Subject: Re: release time?

Re: release time?

From: Peter Stuge <>
Date: Thu, 21 Jan 2010 22:36:22 +0100

Alexander Lamaison wrote:
> > A function brings a new scope which may not always work.

> > Cleaning up ptr in the above example is the point. Instead of
> > duplicating cleanup code in every single error handling branch within
> > main stuff, all cleanup code is in one single location.
> This should still be done with a function. Arguably, that's what
> they were invented for.

I will argue that to no end. What is this about though? goto? The
point Ken or whoever it was wanted to make is that goto should not be
used to jump between scopes. What people seem to have interpreted
that into is that gotos should never be used. I have so far not seen
a big advantage of backwards gotos in C, so my simplest rule becomes
that forward gotos are usually if not always OK.

> static int cleanup(char * ptr, int ret)
> {
> if(ptr)
> free(ptr);
> return ret;
> }
> main() {
> int ret=1;
> char *ptr=NULL;
> ..
> if(some_error)
> return cleanup(ptr, ret);
> ptr=malloc(1024*1024);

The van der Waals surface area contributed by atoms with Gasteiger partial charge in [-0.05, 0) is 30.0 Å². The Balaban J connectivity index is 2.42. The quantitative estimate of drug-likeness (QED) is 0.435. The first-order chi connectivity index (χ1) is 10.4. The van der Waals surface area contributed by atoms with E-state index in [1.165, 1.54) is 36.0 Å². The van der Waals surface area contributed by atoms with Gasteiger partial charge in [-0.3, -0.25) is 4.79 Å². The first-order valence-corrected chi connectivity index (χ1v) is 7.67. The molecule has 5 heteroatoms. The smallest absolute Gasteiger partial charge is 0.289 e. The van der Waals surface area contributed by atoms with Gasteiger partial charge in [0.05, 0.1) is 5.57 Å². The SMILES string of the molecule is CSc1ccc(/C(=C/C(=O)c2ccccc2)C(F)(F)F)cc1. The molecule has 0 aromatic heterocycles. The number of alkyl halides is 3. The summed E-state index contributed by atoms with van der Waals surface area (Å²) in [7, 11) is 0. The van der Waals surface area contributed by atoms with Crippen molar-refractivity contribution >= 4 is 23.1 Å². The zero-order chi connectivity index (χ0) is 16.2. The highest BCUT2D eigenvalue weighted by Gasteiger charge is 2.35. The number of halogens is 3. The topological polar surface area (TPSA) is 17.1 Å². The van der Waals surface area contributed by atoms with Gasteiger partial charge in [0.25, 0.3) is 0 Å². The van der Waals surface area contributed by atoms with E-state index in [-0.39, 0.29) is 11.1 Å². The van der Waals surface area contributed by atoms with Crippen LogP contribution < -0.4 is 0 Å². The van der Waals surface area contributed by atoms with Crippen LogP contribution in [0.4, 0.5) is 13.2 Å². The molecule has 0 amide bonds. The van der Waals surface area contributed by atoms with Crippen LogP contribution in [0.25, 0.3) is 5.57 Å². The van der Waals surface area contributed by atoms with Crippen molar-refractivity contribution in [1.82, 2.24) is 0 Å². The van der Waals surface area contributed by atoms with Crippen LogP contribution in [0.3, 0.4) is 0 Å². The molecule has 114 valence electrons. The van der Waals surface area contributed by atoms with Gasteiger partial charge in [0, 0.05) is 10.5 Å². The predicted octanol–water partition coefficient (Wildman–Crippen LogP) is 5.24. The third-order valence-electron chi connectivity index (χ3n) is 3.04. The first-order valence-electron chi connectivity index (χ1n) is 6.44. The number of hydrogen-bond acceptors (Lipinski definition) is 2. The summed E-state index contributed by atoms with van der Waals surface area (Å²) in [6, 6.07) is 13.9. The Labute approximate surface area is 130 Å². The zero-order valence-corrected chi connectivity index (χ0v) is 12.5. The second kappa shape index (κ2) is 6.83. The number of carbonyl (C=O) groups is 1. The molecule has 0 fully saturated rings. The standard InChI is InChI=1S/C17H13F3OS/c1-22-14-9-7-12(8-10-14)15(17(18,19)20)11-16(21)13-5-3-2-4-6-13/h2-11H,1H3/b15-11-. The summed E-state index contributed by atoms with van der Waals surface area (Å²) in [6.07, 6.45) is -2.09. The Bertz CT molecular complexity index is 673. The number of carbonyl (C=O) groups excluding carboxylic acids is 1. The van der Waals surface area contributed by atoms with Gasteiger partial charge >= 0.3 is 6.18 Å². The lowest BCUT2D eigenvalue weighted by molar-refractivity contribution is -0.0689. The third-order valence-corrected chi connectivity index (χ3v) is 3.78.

> if(NULL==ptr) {
> perror("malloc");
> return cleanup(ptr, ret);
> }
> /* main stuff */
> return cleanup(ptr, 0)
> }
> This makes very clear what is being cleaned up when and where.

Wow, eh, ok.. I don't like this, to say the least. It might look neat
now that it only needs to consider one single variable for cleanup,
but it already duplicates two things (return and ret) without gain.
And what will this look like when there's not just one variable to
clean up but say four or five? (probably not so uncommon)
Not to mention that it makes for an assymmetric code flow, where ptr
is allocated in one function, but freed in another. This needs more
resources when keeping the program in one's head.

Received on 2010-01-21